I’ve been through a fairly busy time at my day job, and one specific request has made me think about work and being myself. That’s one of themes of my( soon-to-be) ebook. “Wanted;Passionate Hero (Experience Preferred)”
An short excert (I can’t spell this morning!) will show what I mean. The premise is: a woman, Marcy, summons a childhood cowboy hero, Trey Gallant, to show her what it means to be hero in her own life. There’s also a villain Grimley St. Clair, and Lili, a saloon girl, who blossoms in Marcy’s world. This is after they all come into Marcy’s world. Marcy works for the Kootenai Brown personal advertising agency. Marcy has just been asked by a colleague, Harvey about some minutes from a previous meeting that they attended together….
“Minutes from that meeting? I have enough trouble keeping track of what’s going on in the local situation. I can’t imagine keeping track of all of these other meetings. Of course, if I was to place these minutes in order in a properly marked binder…
Suddenly, the front door blows open, and thousands of pieces of paper blow in. I rush out into the front room, trying to put them in a binder that’s appeared in my hand.
Out of the corner of my eye, I see Grimley St. Clair, his gun aimed at Trey, who’s now beside me.
I’m about to shout “No!” when Grimley’s attention is diverted to the pieces of paper swirling around at his feet. With a tight smile on his lips, he swoops down, picking up the papers which organize themselves into a neat pile in his hand. Then, with a gleeful sneer, he throws them down onto the floor—a worse mess than ever.
We hear a shot ring out and Trey pulls me down. We hide behind a chair. I see the mess of papers that Grimley left, and see Lili sorting through the papers with little interest. That won’t do. I make a mad dash for them. A bullet whizzes by just above my head. Trey pulls me back, as Lili joins us.
“Take it easy,” he says kindly. “Tell me, what are you afraid of?”
“I have to earn a living,” I begin uneasily. “ I have to feign some interest in meetings and motions….as if I believe that detached intellectual statements with correct wording have anything to do with why anyone does anything.”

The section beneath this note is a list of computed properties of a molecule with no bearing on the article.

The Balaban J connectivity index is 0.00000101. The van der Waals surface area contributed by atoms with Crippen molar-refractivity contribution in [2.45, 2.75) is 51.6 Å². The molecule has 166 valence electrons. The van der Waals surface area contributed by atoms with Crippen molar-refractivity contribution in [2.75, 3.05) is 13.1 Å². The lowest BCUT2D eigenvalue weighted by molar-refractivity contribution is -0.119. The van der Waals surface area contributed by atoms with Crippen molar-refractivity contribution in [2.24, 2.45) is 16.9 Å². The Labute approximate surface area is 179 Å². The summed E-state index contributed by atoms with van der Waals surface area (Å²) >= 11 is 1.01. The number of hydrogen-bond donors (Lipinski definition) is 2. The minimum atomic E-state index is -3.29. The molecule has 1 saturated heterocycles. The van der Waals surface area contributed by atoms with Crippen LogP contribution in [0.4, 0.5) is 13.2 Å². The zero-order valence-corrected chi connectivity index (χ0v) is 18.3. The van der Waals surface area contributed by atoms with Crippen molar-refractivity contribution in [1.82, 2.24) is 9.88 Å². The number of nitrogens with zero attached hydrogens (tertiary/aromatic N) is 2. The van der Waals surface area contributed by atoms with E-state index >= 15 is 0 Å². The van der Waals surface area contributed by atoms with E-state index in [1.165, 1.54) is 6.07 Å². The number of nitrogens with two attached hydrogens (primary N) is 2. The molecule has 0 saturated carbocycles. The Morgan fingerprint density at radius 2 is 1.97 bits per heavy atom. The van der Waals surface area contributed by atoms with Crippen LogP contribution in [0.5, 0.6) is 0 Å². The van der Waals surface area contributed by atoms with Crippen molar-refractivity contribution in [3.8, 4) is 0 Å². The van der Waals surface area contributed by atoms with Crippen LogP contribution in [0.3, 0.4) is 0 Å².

Lili says simply, “Of Course, they don’t.”
I stare at her, as I continue, “Let alone any reality beyond. And I just can’t bring myself to hide that. Not completely. “
“So why bother?” Trey asks.
“If I don’t feign the proper interest—if I’m not interested in all those correctly worded motions—then I’m being disloyal, not the kind of employee they really want. And no division of Kootenai Brown will employ me—not at a living wage.”
Grimley is sitting on the couch now, taking it all in.
“All you have to do is be yourself,” Lili says softly.
“It’s always worked for me,” Trey says.
It’s my turn to put my hand over my face as I hear Grimley crackling, “Yeah…and see how long you survive without a job!”
The above, of course, has to do with the bureaucratic nature of the job.I suspect any conventional job has–at least some of–this, as it’s how we organize work in our society.
The incident that happened to me more recently had more to do with a rushed request that I agreed to, and then felt angry about. I talked to a friend who I respect who suggested that maybe I shouldn’t have agreed to it–as I wasn’t being honest with myself or others by doing so. That’s hardly–being a hero in my own life. And yet, the request–though rushed–would not be seen as an unreasonable, given my profession. And I have managed to get done what needs to be done–in such a way that I feel somewhat relaxed this morning, and… even have the energy to do some blogging…before I complete the main part of the work request this afternoon..
Just some thoughts